Post-terrorism Islamophobia

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On Tuesday, March 22, at least 10 people were killed and 100 wounded at Brussels’ international airport, in addition to at least 20 killed and 130 wounded at the Maelbeek metro station, according to Belgian government officials.

In the aftermath of these recent acts of terrorism, the response across media platforms, social, news, and otherwise, has been widespread. Individuals have expressed their solidarity with survivors and condolences for the families and friends of the deceased via platforms such as Facebook and Twitter.

As always, however, there was significant Islamophobic response as well, in particular from presidential candidates Ted Cruz and Donald Trump, as well as other highly visible individuals. Rather than expressing the need to ensure the safety of Muslim individuals who will inevitably be wrongly identified as potential terrorists, these prominent people instead have advocated for increased “safety” measures, which in fact threaten Muslim people in the U.S. as well as in the world at large.

Cruz spoke about the need to prevent “radicalized” uprisings on U.S. soil, while Trump advocated torture techniques as an answer, in order to draw out information from potentially knowledgeable sources.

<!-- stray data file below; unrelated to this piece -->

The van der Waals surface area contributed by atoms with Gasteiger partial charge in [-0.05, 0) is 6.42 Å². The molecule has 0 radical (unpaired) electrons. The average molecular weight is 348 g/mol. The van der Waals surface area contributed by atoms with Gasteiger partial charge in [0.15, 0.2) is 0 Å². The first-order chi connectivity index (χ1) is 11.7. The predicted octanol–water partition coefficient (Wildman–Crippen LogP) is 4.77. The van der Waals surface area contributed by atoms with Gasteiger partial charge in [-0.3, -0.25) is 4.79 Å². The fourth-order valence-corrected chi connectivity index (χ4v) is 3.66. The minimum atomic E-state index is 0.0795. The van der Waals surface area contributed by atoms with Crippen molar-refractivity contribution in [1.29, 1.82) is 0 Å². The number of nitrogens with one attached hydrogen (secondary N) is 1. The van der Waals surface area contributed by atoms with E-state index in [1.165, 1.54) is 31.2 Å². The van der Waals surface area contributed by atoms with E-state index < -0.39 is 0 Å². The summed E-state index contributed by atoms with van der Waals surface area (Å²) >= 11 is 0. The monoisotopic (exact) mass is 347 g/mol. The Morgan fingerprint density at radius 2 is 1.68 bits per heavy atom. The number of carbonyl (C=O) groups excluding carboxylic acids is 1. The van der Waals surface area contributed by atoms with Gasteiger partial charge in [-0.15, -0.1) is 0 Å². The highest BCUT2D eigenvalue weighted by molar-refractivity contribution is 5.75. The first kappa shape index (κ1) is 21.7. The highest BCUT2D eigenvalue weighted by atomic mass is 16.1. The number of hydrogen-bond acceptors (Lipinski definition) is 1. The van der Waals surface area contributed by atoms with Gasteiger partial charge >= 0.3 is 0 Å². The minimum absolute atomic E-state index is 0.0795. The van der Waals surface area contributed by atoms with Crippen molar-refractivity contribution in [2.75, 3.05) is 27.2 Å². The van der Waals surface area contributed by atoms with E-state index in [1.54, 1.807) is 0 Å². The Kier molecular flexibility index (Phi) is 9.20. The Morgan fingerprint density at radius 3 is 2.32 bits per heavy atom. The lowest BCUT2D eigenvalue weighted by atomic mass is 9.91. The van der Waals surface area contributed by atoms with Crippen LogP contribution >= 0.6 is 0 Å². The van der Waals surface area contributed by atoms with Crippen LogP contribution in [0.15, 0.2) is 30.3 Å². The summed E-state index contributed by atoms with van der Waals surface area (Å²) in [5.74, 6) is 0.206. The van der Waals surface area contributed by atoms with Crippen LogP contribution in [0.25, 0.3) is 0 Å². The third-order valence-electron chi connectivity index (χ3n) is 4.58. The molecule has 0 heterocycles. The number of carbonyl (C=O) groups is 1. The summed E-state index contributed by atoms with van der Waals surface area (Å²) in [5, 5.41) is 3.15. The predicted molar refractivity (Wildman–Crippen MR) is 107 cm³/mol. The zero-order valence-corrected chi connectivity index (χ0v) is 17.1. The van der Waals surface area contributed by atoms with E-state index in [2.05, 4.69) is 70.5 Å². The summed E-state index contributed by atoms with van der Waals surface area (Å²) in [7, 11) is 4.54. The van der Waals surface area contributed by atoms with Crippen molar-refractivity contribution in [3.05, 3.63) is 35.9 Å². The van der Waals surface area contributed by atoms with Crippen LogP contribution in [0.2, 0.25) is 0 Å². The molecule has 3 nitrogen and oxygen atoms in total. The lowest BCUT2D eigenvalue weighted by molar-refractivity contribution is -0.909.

Hillary Clinton, one of the two candidates for the Democratic nomination, opposed torture methods, and stated that closed borders in Europe were not the answer, saying that the “dream of a whole, free Europe… should not be walked away from.”

In the aftermath of attacks of this nature, such as the San Bernardino shooting which took place in December 2015, media and political leaders alike incite and enforce Islamophobic rhetoric by focusing on the potential threat of an extremist group rather than ensuring that people are not inaccurately identified as having the capacity for harm.

The concept of “safety” is critical, since the aftershocks of terrorist attacks are felt by people all across the world—in part due to the wide media coverage by news outlets and social media platforms alike—but it is crucial to identify whose safety these political leaders are pledging to protect.

Security measures, on national soil and abroad, should focus primarily on ensuring that individuals likely to be the target of hate crimes, undue profiling, and other such acts are granted individual privacy, since these people are not only affected by terrorist activity but also are disproportionately impacted by backlash in the aftermath of action by extremist groups, with whom these individuals are not affiliated.

In the aftermath of terrorism such as the Brussels attack, it is of utmost importance that national leaders prioritize safety not only in a broad sense but especially for those people who will be unduly subjected to increased “security” measures to their own detriment.